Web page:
All American SportsClub, a California warehouse retailer of sporting goods that has been struggling to obtain name-brand merchandise since it opened in 1986, sought protection from creditors Tuesday while it seeks to reorganize under federal bankruptcy laws.
SportsClub Inc. of Long Beach, which does business as All American SportsClub in eight retail stores here and in Northern California, listed about $36 million of assets and $24 million of liabilities in its Chapter 11 filing in U.S. Bankruptcy Court in Los Angeles.
Company representatives said the firm will continue normal operations and expects to reorganize in about four months. It said customers' membership rights will not be affected. The firm has about 600 employees.
Robert J. McNulty, SportsClub chairman and chief executive, founded the company on the same pattern on which he built the successful Home Club retail chain of home improvement warehouses: discount prices and no-frills warehouse locations. He took Home Club public before selling it for $151 million in 1986.
It was not long after opening All American SportsClub stores that the firm was battling in court with a number of national manufacturers of sports equipment, alleging that they would not sell their products to SportsClub because it was not one of their authorized dealers.
McNulty said in a November, 1986, interview that he was able to obtain certain name brands outside regular channels through brokers and so-called diverters.
In announcing the filing, the firm said it has "suffered recently from the refusal of several national branded sporting goods manufacturers to sell to it, possibly because of the company's competitive pricing structure."
Barry S. Glaser, the firm's special bankruptcy counsel, said the company's problems in buying merchandise would be a major issue in the bankruptcy court proceeding.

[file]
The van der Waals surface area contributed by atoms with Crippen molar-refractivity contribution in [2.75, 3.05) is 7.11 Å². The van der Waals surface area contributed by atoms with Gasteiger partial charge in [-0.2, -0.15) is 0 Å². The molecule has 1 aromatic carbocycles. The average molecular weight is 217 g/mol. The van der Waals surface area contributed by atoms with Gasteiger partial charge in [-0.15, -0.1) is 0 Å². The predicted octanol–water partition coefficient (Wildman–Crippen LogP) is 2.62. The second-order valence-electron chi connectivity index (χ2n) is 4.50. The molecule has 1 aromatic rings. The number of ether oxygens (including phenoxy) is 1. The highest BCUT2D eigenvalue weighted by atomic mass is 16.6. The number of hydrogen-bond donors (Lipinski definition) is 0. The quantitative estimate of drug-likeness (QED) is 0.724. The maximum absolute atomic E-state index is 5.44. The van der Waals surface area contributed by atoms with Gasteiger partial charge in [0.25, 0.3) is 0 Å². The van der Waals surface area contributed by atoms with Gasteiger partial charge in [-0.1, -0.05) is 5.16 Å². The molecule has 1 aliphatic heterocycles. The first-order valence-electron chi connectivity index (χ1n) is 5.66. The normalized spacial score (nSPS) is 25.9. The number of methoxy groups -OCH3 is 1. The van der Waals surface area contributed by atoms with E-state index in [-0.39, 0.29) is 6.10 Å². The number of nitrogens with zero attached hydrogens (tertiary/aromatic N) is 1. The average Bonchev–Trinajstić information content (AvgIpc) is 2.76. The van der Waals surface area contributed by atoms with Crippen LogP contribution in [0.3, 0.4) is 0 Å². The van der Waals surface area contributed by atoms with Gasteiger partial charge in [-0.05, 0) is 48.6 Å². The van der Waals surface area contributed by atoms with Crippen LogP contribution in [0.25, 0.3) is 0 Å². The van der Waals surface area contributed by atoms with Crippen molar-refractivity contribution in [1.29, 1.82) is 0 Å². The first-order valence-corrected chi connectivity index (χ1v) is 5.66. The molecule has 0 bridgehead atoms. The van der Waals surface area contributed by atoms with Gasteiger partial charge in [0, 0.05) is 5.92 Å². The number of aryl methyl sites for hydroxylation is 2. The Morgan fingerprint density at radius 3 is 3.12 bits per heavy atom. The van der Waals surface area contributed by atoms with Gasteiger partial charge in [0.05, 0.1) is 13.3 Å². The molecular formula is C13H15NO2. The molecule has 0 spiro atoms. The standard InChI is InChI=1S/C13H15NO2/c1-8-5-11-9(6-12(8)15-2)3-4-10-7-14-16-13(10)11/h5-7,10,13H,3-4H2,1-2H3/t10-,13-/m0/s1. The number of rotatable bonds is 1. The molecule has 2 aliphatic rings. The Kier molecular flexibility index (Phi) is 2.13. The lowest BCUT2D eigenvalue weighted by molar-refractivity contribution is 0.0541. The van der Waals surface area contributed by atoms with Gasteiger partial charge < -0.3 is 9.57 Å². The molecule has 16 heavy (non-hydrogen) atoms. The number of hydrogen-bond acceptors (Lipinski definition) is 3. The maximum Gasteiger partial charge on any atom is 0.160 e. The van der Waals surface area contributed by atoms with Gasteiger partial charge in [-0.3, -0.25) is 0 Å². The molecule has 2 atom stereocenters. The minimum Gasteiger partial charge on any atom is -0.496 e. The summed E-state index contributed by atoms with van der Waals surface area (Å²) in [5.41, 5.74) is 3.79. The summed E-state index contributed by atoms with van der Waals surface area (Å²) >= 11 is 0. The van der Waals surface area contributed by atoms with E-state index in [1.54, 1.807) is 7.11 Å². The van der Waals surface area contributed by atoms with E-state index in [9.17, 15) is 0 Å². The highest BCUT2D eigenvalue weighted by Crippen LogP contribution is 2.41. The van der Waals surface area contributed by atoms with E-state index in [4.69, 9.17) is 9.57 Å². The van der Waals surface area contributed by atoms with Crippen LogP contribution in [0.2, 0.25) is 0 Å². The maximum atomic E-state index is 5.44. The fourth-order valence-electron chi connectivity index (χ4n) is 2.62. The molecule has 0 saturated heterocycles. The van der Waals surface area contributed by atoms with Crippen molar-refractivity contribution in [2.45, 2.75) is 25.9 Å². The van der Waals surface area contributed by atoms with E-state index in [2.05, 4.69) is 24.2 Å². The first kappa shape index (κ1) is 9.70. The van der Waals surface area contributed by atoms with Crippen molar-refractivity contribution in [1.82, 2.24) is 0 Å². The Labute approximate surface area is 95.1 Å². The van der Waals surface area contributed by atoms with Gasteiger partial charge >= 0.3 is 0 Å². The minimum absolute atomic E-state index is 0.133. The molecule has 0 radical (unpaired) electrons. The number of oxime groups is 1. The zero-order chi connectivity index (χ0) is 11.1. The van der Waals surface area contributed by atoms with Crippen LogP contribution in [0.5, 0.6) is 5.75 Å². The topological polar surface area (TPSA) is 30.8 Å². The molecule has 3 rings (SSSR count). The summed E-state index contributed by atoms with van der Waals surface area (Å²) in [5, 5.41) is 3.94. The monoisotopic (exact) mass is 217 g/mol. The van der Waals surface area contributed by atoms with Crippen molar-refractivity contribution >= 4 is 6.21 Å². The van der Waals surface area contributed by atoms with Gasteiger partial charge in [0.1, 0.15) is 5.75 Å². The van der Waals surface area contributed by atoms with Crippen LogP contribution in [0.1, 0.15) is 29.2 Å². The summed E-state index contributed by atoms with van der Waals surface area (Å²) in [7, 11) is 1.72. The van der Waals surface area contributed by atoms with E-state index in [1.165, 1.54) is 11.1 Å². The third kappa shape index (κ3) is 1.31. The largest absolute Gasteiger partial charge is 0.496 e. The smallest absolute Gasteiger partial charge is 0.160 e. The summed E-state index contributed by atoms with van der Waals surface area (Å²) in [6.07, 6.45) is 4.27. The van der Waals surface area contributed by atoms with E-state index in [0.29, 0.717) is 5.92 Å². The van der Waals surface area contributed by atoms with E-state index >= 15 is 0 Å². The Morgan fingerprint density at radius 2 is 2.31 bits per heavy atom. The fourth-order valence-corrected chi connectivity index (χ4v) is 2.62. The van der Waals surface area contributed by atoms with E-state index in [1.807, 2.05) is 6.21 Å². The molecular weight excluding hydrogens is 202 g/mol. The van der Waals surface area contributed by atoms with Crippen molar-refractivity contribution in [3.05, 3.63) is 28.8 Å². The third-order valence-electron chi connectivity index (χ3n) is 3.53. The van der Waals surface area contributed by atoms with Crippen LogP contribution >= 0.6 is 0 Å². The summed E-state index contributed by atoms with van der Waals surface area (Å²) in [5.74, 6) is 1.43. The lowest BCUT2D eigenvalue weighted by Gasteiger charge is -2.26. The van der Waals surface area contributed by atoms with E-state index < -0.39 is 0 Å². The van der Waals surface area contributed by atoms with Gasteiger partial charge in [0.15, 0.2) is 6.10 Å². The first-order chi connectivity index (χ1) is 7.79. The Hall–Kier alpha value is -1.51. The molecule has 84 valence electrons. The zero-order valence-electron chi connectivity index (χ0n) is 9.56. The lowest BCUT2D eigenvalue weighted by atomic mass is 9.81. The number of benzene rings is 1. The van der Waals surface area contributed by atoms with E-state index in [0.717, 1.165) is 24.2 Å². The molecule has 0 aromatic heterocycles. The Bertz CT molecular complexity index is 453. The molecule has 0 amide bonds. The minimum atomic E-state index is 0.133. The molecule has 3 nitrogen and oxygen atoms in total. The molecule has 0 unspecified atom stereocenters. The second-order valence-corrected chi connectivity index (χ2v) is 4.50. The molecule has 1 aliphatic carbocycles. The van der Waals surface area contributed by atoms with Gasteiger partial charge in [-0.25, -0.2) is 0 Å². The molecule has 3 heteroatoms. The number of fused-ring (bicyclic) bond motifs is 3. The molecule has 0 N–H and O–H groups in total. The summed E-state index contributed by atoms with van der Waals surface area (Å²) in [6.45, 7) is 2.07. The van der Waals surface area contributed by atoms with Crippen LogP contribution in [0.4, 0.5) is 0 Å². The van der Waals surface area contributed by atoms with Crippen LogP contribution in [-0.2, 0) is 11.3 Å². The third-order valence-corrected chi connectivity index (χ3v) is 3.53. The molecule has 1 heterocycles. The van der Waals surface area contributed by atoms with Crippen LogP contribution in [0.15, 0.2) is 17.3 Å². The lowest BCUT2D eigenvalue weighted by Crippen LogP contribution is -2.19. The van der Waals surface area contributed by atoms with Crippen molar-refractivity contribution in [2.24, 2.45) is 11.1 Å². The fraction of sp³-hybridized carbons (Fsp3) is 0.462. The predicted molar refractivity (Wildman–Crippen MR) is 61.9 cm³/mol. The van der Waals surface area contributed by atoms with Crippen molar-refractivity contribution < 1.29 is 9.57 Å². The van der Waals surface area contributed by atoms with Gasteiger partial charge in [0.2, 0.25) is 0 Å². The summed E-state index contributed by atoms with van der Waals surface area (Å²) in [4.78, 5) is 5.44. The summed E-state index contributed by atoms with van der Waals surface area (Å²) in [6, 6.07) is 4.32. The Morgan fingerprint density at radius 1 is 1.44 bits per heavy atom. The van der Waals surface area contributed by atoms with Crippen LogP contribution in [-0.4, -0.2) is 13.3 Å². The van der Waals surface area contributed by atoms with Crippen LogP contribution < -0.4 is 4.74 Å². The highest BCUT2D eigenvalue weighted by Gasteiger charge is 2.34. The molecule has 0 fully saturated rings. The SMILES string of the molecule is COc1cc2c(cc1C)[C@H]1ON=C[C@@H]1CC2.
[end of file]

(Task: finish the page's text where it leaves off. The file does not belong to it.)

That some national manufacturers sold goods directly to SportsClub is indicated by the fact they are listed in the Chapter 11 filing as among its unsecured creditors. They include: Brooks Shoes Inc., owed $410,000; Wilson Sporting Goods, owed $331,000; Asics Tiger Co., owed $193,000; Jansport, owed $151,000, and Huffy Corp., owed $113,000.
The Chapter 11 filing lists pending lawsuits, including SportsClub's Nov. 17, 1986, suit in U.S. District Court in Los Angeles alleging antitrust violations against some of its retail competitors as well as national manufacturers.
The defendants, which including New Balance Athletic Shoe Inc., denied the suit's allegations.
Also pending in the same court is a suit earlier this year by Reebok International Ltd.
"Reebok has alleged that the company is selling counterfeit Reebok shoes," the SportsClub bankruptcy papers said. "The company denies the shoes are counterfeit and the company has obtained a certificate of authenticity for the shoes from the wholesaler."
The company's first meeting of creditors is expected in about two weeks.